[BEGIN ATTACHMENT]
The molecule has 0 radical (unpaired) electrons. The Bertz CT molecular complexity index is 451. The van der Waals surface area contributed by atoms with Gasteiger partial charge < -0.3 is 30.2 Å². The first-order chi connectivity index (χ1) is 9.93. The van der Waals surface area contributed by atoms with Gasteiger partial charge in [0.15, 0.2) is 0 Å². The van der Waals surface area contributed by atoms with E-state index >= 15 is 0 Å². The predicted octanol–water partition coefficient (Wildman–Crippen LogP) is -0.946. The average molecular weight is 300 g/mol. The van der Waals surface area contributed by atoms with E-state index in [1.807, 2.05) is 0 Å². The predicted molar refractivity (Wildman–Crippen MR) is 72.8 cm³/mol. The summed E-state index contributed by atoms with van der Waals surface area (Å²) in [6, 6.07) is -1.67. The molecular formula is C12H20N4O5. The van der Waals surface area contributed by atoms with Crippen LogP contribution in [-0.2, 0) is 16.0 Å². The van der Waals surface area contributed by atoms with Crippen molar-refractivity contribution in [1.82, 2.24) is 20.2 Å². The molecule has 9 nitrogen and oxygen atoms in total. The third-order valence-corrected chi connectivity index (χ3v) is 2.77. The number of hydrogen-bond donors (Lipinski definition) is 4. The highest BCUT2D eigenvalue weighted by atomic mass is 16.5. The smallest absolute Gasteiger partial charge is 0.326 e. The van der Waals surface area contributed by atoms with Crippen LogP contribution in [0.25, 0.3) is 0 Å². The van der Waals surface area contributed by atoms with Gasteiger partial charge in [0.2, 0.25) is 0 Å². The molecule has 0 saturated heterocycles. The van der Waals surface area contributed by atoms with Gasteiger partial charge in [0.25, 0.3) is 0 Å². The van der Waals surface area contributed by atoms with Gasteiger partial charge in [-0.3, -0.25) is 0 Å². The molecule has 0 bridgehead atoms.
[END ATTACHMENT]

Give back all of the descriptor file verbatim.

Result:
The molecule has 0 radical (unpaired) electrons. The Bertz CT molecular complexity index is 451. The van der Waals surface area contributed by atoms with Gasteiger partial charge < -0.3 is 30.2 Å². The first-order chi connectivity index (χ1) is 9.93. The van der Waals surface area contributed by atoms with Gasteiger partial charge in [0.15, 0.2) is 0 Å². The van der Waals surface area contributed by atoms with E-state index >= 15 is 0 Å². The predicted octanol–water partition coefficient (Wildman–Crippen LogP) is -0.946. The average molecular weight is 300 g/mol. The van der Waals surface area contributed by atoms with E-state index in [1.807, 2.05) is 0 Å². The predicted molar refractivity (Wildman–Crippen MR) is 72.8 cm³/mol. The summed E-state index contributed by atoms with van der Waals surface area (Å²) in [6, 6.07) is -1.67. The molecular formula is C12H20N4O5. The van der Waals surface area contributed by atoms with Crippen LogP contribution in [-0.2, 0) is 16.0 Å². The van der Waals surface area contributed by atoms with Crippen molar-refractivity contribution in [1.82, 2.24) is 20.2 Å². The molecule has 9 nitrogen and oxygen atoms in total. The third-order valence-corrected chi connectivity index (χ3v) is 2.77. The number of hydrogen-bond donors (Lipinski definition) is 4. The highest BCUT2D eigenvalue weighted by atomic mass is 16.5. The smallest absolute Gasteiger partial charge is 0.326 e. The van der Waals surface area contributed by atoms with Crippen LogP contribution in [0.25, 0.3) is 0 Å². The van der Waals surface area contributed by atoms with Gasteiger partial charge in [0.2, 0.25) is 0 Å². The molecule has 0 saturated heterocycles. The van der Waals surface area contributed by atoms with Gasteiger partial charge in [0.25, 0.3) is 0 Å². The van der Waals surface area contributed by atoms with Gasteiger partial charge in [-0.3, -0.25) is 0 Å². The molecule has 0 bridgehead atoms.